If it feels wet, do not water it yet to avoid over-watering.
Step 5: Transplant the seedlings outside.
Young spaghetti squash seedlings are delicate and sensitive to extreme temperature changes.
Hence, you will have to wait for them to become strong enough to survive outdoors before transplanting them.
Your best bet is to wait until the seedlings have two to three leaves, which could take anywhere from three to four weeks.
Again, you will want to transplant the seedlings to a spot in your garden that receives full sun.
Moreover, you need to plan the time of your planting.
Make sure the soil has warmed up from the last frost for at least two weeks. The seedlings will be unable to grow if the soil is too cold.
Growing Spaghetti Squash Directly Outdoors
If you’re from a warm climate, growing spaghetti squash plants directly outdoors might be a better idea.
Step 1: Check outdoor temperatures first.
Spaghetti squash seeds are best seeded outdoors in warm weather. Aim to plant them when temperatures reach 65 to 70 degrees Fahrenheit.
Spaghetti squash requires warm temperatures and long growing seasons.
Since spaghetti squash cannot tolerate frost, wait for the last frost date and only begin planting once it has passed.
Step 2: Plant your seedlings in an area in your garden with full sun.
To ensure an abundant harvest, pick an area in your garden that receives full sun.
As the spaghetti squash grows, it will develop large leaves that will help prevent the growth of weeds by shading the ground underneath.
Step 3: Start planting.
Plant your spaghetti squash seeds 60 centimeters to 90 centimeters apart in compost that is 10 centimeters deep.
The seeds should be planted two to three centimeters deep.
An organic, well-draining gardening soil is a good alternative if you do not have compost readily available.
Step 4: Ensure your squash seedlings get enough water every week.
The soil should be moist at least four inches deep, which means you might need to water them daily at first.
Does it always rain in your area? There is no need to water your seedlings if the soil is consistently moist.
Step 5: After a few weeks, identify the weaker seedlings and pull them out.
After four to six weeks, there will be plants that thrive and plants that wilt.
Pull out the wilted plants and leave the healthier plants intact. This way, you’re only growing squash plants that you know are healthy.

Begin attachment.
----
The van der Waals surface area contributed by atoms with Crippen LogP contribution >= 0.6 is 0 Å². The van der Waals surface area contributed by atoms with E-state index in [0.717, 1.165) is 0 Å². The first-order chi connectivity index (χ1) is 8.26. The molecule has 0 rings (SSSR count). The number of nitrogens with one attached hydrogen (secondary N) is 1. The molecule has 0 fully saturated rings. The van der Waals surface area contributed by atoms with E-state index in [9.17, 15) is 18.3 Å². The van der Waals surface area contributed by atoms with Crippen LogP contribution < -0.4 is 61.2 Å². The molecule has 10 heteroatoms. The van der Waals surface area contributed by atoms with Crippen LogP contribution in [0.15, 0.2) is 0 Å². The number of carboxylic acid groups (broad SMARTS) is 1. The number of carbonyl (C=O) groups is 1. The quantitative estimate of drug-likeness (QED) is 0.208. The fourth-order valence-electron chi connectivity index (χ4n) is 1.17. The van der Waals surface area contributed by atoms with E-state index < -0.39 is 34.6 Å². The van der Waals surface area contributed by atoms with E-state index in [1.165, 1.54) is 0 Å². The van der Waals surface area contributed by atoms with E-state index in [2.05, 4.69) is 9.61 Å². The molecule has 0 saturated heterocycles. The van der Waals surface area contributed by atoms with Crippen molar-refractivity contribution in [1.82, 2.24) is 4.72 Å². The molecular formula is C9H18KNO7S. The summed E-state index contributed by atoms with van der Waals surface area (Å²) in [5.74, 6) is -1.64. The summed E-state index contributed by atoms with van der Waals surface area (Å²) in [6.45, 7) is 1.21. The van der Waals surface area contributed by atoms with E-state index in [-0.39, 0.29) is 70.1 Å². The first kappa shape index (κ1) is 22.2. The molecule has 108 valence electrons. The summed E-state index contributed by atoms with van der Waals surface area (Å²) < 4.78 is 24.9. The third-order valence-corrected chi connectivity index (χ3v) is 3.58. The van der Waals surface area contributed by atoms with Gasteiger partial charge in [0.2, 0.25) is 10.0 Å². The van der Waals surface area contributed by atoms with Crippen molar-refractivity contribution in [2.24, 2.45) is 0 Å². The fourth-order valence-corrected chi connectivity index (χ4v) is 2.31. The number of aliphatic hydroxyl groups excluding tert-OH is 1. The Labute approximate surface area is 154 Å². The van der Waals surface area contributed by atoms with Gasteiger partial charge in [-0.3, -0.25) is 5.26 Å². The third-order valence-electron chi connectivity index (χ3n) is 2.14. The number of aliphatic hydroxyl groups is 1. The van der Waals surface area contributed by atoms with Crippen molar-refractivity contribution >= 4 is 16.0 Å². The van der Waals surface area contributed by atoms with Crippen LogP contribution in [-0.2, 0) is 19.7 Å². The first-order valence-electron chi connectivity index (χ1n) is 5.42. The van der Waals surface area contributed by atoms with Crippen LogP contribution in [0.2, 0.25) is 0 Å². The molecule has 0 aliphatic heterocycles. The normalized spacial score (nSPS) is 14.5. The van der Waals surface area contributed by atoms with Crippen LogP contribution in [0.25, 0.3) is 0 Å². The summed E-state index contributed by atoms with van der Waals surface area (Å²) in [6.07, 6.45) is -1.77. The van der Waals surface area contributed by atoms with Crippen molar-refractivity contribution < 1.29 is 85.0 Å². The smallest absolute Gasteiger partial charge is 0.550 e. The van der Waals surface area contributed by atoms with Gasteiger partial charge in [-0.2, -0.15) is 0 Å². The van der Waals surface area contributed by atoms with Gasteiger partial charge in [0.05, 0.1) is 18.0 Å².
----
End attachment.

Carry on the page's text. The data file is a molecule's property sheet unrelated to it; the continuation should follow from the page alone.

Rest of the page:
How To Care for Your Squash
Growing spaghetti squash plants require more than just regular watering. Here are our tried and tested care tips you’ll want to keep in mind:
1. Remove the flowers on the squash vines after summer.
The plant’s energy should be focused on the growth of the developing squash; hence, you should remove the flowers that blossomed after summer.
To do this, cut them off using a pair of clean gardening shears or just pinch them off.
2. Put a tile under each squash.
In doing this, you’re protecting the squash from getting rot.
The separation between the soil and the fruit provided by the tile is an easy but effective way of preventing rot.
If you do not have tiles readily available, any non-biodegradable flat object will do.
3. Remove pests that harm your squash.
It’s possible to encounter squash bugs and cucumber beetle feasting on your plants.
They are large enough to see easily, so pick them off by hand as you see them. Do not forget to check for pests under the leaves and inside the flowers.
Regularly watering and fertilizing your plants will also help prevent pests. Once established, they will be strong enough to fight off insects.
How Long Does Spaghetti Squash Take to Grow?
Spaghetti squash takes a long time to grow and fully mature, usually around 100 days after planting.
The fruit will be golden yellow and pale when they are ready for picking.
Is Spaghetti Squash Worth Growing?
Spaghetti squash is one of the most popular winter squashes to grow because of its many essential nutrients.
For instance, it carries beta-carotene, an antioxidant that protects cells from all kinds of damage. With this in your diet, you’ll have a reduced cancer risk.
This winter squash is also a popular choice for people who want to manage their weight. Even though it’s a low-calorie food, its high fiber content can make you feel full.
What’s surprising is that aside from its many health benefits, it is one of the easiest plants to grow.